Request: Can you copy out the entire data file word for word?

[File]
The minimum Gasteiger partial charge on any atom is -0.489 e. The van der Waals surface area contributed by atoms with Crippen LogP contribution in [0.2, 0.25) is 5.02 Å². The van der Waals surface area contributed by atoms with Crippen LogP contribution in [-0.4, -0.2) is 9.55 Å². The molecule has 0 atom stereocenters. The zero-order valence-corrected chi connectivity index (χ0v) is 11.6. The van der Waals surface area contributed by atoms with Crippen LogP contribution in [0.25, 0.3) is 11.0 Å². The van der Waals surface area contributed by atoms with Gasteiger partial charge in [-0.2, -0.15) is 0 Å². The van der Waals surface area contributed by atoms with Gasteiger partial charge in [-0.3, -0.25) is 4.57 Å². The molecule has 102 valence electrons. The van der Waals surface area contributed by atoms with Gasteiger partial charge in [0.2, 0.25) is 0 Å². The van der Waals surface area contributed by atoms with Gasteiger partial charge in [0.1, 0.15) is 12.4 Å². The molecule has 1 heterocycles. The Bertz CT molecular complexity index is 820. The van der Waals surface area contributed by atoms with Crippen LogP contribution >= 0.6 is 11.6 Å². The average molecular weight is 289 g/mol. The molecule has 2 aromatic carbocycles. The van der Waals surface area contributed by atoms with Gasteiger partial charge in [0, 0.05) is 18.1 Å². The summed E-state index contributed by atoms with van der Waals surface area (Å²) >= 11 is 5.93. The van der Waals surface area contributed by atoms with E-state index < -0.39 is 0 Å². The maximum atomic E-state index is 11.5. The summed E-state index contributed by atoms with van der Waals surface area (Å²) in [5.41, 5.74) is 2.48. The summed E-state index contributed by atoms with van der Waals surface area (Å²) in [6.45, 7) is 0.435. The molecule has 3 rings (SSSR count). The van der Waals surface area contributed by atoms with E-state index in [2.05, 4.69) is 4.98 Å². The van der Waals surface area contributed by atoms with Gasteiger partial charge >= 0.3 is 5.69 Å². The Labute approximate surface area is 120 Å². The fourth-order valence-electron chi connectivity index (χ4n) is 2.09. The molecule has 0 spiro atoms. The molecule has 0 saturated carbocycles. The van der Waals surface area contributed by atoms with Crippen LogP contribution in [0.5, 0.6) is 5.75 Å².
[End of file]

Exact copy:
The minimum Gasteiger partial charge on any atom is -0.489 e. The van der Waals surface area contributed by atoms with Crippen LogP contribution in [0.2, 0.25) is 5.02 Å². The van der Waals surface area contributed by atoms with Crippen LogP contribution in [-0.4, -0.2) is 9.55 Å². The molecule has 0 atom stereocenters. The zero-order valence-corrected chi connectivity index (χ0v) is 11.6. The van der Waals surface area contributed by atoms with Crippen LogP contribution in [0.25, 0.3) is 11.0 Å². The van der Waals surface area contributed by atoms with Gasteiger partial charge in [-0.2, -0.15) is 0 Å². The van der Waals surface area contributed by atoms with Gasteiger partial charge in [-0.3, -0.25) is 4.57 Å². The molecule has 102 valence electrons. The van der Waals surface area contributed by atoms with Gasteiger partial charge in [0.2, 0.25) is 0 Å². The van der Waals surface area contributed by atoms with Gasteiger partial charge in [0.1, 0.15) is 12.4 Å². The molecule has 1 heterocycles. The Bertz CT molecular complexity index is 820. The van der Waals surface area contributed by atoms with Crippen LogP contribution >= 0.6 is 11.6 Å². The average molecular weight is 289 g/mol. The molecule has 2 aromatic carbocycles. The van der Waals surface area contributed by atoms with Gasteiger partial charge in [0, 0.05) is 18.1 Å². The summed E-state index contributed by atoms with van der Waals surface area (Å²) >= 11 is 5.93. The van der Waals surface area contributed by atoms with E-state index < -0.39 is 0 Å². The maximum atomic E-state index is 11.5. The summed E-state index contributed by atoms with van der Waals surface area (Å²) in [5.41, 5.74) is 2.48. The summed E-state index contributed by atoms with van der Waals surface area (Å²) in [6.45, 7) is 0.435. The molecule has 3 rings (SSSR count). The van der Waals surface area contributed by atoms with E-state index in [2.05, 4.69) is 4.98 Å². The van der Waals surface area contributed by atoms with Gasteiger partial charge >= 0.3 is 5.69 Å². The Labute approximate surface area is 120 Å². The fourth-order valence-electron chi connectivity index (χ4n) is 2.09. The molecule has 0 spiro atoms. The molecule has 0 saturated carbocycles. The van der Waals surface area contributed by atoms with Crippen LogP contribution in [0.5, 0.6) is 5.75 Å².